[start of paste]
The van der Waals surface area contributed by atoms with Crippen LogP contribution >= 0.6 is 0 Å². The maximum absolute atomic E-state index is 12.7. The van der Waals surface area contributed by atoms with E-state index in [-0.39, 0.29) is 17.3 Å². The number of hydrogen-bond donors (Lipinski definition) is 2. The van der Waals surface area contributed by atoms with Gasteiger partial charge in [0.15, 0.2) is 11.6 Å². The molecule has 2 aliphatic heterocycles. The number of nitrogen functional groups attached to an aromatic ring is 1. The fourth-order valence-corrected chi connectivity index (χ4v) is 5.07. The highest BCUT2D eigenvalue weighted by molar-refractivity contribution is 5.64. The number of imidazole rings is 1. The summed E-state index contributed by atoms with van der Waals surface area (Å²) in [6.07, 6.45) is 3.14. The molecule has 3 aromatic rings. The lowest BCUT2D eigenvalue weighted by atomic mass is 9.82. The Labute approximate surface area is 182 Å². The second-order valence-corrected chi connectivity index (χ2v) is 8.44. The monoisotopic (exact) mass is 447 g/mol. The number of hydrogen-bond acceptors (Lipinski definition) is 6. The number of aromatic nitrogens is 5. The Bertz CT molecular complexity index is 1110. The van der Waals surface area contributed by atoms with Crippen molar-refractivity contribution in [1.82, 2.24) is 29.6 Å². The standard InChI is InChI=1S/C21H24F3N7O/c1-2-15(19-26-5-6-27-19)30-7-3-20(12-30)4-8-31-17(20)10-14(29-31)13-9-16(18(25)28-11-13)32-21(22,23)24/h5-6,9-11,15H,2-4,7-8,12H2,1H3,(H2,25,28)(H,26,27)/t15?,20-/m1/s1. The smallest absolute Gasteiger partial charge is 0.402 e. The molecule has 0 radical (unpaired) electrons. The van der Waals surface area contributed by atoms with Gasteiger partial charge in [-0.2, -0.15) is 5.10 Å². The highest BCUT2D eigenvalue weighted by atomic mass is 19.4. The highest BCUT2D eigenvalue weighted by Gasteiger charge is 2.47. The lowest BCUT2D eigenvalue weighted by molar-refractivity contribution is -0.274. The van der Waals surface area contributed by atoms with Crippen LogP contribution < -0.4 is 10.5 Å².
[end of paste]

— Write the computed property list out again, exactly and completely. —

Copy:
The van der Waals surface area contributed by atoms with Crippen LogP contribution >= 0.6 is 0 Å². The maximum absolute atomic E-state index is 12.7. The van der Waals surface area contributed by atoms with E-state index in [-0.39, 0.29) is 17.3 Å². The number of hydrogen-bond donors (Lipinski definition) is 2. The van der Waals surface area contributed by atoms with Gasteiger partial charge in [0.15, 0.2) is 11.6 Å². The molecule has 2 aliphatic heterocycles. The number of nitrogen functional groups attached to an aromatic ring is 1. The fourth-order valence-corrected chi connectivity index (χ4v) is 5.07. The highest BCUT2D eigenvalue weighted by molar-refractivity contribution is 5.64. The number of imidazole rings is 1. The summed E-state index contributed by atoms with van der Waals surface area (Å²) in [6.07, 6.45) is 3.14. The molecule has 3 aromatic rings. The lowest BCUT2D eigenvalue weighted by atomic mass is 9.82. The Labute approximate surface area is 182 Å². The second-order valence-corrected chi connectivity index (χ2v) is 8.44. The monoisotopic (exact) mass is 447 g/mol. The number of hydrogen-bond acceptors (Lipinski definition) is 6. The number of aromatic nitrogens is 5. The Bertz CT molecular complexity index is 1110. The van der Waals surface area contributed by atoms with Crippen molar-refractivity contribution in [1.82, 2.24) is 29.6 Å². The standard InChI is InChI=1S/C21H24F3N7O/c1-2-15(19-26-5-6-27-19)30-7-3-20(12-30)4-8-31-17(20)10-14(29-31)13-9-16(18(25)28-11-13)32-21(22,23)24/h5-6,9-11,15H,2-4,7-8,12H2,1H3,(H2,25,28)(H,26,27)/t15?,20-/m1/s1. The smallest absolute Gasteiger partial charge is 0.402 e. The molecule has 0 radical (unpaired) electrons. The van der Waals surface area contributed by atoms with Gasteiger partial charge in [-0.2, -0.15) is 5.10 Å². The highest BCUT2D eigenvalue weighted by atomic mass is 19.4. The highest BCUT2D eigenvalue weighted by Gasteiger charge is 2.47. The lowest BCUT2D eigenvalue weighted by molar-refractivity contribution is -0.274. The van der Waals surface area contributed by atoms with Crippen LogP contribution < -0.4 is 10.5 Å².